A family stand around a garden wall looking at each other and smiling

In this blog, Dan Pearmain, Head of Policy and Research, discusses the findings in the Trust’s latest Local Conversations programme evaluation and how community power can tackle health inequalities.

The government’s recently released Levelling Up strategy has been widely appreciated for recognising of the importance of community power as central to the efforts to repair the social fabric of neighbourhoods around the country. There are many places that have, for too long, lacked support to overcome the entrenched social, economic and health inequalities they experience.

We know from the ‘Marmot 2020: 10-years On’ report that health inequalities have grown over the past decade. The impact of the pandemic has only further exacerbated this trend, with mortality twice as high, as well as social and economic impacts falling hardest on those experiencing the highest levels of disadvantage. All of this context could be dispiriting, but People’s Health Trust’s research from 2016-2021 demonstrates that with the right support to nurture community leadership and support community power, things can begin to change even over a relatively short time period.

Following a five year evaluation of our Local Conversations programme, we now know that building community power will enhance wellbeing for those involved. From a statistically significant study of 2,852 responses:

  • 74% of Local Conversations residents regularly speak to their neighbours compared to 51% on average in England
  • 73% feel people can be trusted compared to 56% of people living in similarly disadvantaged neighbourhoods in England
  • 81% feel a sense of belonging to their neighbourhood compared to 62% on average in England
  • 83% believe that by getting together they can really change the way that their area is run compared with 54% on average in England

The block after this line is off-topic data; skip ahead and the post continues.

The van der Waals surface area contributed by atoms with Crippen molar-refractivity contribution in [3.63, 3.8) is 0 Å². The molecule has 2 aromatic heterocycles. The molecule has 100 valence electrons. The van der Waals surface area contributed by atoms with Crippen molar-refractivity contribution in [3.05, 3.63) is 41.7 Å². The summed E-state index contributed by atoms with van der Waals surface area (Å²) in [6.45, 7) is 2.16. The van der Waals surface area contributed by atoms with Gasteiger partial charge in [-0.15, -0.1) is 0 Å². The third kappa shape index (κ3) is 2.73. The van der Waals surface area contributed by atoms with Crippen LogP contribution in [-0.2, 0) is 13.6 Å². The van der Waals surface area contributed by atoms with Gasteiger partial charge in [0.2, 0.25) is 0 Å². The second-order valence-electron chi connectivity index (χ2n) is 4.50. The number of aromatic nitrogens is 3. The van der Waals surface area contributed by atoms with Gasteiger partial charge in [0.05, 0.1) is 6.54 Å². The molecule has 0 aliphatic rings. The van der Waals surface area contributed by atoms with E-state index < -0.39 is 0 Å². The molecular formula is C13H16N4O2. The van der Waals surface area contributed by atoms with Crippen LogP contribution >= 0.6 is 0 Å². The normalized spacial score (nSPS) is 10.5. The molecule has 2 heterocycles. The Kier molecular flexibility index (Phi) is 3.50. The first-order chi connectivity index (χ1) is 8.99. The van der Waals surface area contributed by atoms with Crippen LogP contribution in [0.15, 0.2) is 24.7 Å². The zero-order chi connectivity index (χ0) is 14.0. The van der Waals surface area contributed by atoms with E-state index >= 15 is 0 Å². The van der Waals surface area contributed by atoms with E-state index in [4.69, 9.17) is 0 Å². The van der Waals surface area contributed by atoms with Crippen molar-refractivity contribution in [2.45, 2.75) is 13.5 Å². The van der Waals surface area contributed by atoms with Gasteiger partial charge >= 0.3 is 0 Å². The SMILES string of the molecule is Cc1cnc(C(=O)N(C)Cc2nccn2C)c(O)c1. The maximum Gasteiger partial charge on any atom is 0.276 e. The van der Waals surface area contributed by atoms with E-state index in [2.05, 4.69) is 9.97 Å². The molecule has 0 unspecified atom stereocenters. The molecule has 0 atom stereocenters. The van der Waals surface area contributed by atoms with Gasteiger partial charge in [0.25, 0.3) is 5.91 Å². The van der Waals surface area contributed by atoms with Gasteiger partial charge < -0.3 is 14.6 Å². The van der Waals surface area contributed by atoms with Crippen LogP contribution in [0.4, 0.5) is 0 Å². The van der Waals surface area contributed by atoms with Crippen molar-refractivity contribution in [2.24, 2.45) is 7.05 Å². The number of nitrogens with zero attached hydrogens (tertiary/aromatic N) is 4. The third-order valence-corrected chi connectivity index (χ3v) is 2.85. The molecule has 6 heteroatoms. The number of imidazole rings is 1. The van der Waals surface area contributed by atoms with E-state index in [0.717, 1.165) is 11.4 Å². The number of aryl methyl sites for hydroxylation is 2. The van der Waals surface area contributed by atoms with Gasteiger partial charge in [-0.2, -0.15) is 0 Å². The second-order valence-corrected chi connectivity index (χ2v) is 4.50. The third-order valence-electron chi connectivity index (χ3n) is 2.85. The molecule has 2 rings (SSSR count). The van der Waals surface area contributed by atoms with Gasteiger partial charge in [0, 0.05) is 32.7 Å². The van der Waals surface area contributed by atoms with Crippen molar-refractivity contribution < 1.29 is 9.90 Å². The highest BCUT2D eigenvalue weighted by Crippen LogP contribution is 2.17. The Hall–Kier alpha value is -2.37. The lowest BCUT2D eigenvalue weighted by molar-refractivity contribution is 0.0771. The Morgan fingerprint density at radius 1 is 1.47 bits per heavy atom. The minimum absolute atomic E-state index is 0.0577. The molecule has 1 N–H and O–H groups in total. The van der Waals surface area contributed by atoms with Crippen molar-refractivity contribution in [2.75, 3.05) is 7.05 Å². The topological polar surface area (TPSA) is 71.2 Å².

All of these outcomes are hugely positive and responses to the Office of National Statistics (ONS) questions within this survey reinforce the wellbeing benefits from being involved, as Local Conversations participants feel more satisfied with life, less anxious and have a greater sense that life is worthwhile than England averages.

The strength of outcomes achieved by initiatives such as Local Conversations is rooted in the process residents have been through. Action is driven by residents’ involvement and being listened to by people they trust, which is the essence of community power. As developments start to take place within neighbourhoods based on residents’ ideas, this creates positive feedback loops to reinforce their engagement, connection, control and sense of agency.

We know that in many of the Local Conversation areas, the growth of community power has led to priority-setting and local partnership working to achieve their aims. Whether this is about improving the mental health of residents, supporting employment prospects, developing opportunities for young people, or enhancing local built environments and green spaces, Local Conversations have sought to take action on things that matter to the people living locally and influence social determinants of health.